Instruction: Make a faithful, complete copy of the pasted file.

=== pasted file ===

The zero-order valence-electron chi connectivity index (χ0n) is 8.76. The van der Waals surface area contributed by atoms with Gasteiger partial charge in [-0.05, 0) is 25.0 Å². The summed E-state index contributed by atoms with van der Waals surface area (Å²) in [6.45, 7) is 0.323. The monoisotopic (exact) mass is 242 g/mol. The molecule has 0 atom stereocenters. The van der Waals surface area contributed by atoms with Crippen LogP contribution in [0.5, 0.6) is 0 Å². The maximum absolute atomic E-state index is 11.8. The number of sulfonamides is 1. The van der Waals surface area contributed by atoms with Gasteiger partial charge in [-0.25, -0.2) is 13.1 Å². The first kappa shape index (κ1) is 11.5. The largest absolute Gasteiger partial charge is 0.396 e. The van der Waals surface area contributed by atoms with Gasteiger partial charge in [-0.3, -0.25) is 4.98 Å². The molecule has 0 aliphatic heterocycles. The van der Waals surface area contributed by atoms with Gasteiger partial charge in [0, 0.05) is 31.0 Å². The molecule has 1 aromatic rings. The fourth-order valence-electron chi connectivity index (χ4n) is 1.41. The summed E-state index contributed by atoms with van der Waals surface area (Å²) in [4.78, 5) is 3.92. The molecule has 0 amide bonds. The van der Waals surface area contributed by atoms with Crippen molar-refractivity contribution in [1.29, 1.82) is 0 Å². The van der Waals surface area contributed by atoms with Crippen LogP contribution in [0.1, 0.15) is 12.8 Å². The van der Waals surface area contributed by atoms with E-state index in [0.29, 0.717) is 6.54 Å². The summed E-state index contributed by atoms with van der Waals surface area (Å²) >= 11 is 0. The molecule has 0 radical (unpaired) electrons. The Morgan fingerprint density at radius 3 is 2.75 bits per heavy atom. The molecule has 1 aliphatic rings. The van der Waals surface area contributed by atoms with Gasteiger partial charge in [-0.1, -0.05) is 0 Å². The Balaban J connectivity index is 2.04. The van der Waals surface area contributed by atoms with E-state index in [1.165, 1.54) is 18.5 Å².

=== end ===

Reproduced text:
The zero-order valence-electron chi connectivity index (χ0n) is 8.76. The van der Waals surface area contributed by atoms with Gasteiger partial charge in [-0.05, 0) is 25.0 Å². The summed E-state index contributed by atoms with van der Waals surface area (Å²) in [6.45, 7) is 0.323. The monoisotopic (exact) mass is 242 g/mol. The molecule has 0 atom stereocenters. The van der Waals surface area contributed by atoms with Crippen LogP contribution in [0.5, 0.6) is 0 Å². The maximum absolute atomic E-state index is 11.8. The number of sulfonamides is 1. The van der Waals surface area contributed by atoms with Gasteiger partial charge in [-0.25, -0.2) is 13.1 Å². The first kappa shape index (κ1) is 11.5. The largest absolute Gasteiger partial charge is 0.396 e. The van der Waals surface area contributed by atoms with Gasteiger partial charge in [-0.3, -0.25) is 4.98 Å². The molecule has 0 aliphatic heterocycles. The van der Waals surface area contributed by atoms with Gasteiger partial charge in [0, 0.05) is 31.0 Å². The molecule has 1 aromatic rings. The fourth-order valence-electron chi connectivity index (χ4n) is 1.41. The summed E-state index contributed by atoms with van der Waals surface area (Å²) in [4.78, 5) is 3.92. The molecule has 0 amide bonds. The van der Waals surface area contributed by atoms with Crippen molar-refractivity contribution in [1.29, 1.82) is 0 Å². The van der Waals surface area contributed by atoms with Crippen LogP contribution in [0.1, 0.15) is 12.8 Å². The van der Waals surface area contributed by atoms with E-state index in [0.29, 0.717) is 6.54 Å². The summed E-state index contributed by atoms with van der Waals surface area (Å²) >= 11 is 0. The molecule has 0 radical (unpaired) electrons. The Morgan fingerprint density at radius 3 is 2.75 bits per heavy atom. The molecule has 1 aliphatic rings. The van der Waals surface area contributed by atoms with Gasteiger partial charge in [-0.1, -0.05) is 0 Å². The Balaban J connectivity index is 2.04. The van der Waals surface area contributed by atoms with E-state index in [1.165, 1.54) is 18.5 Å².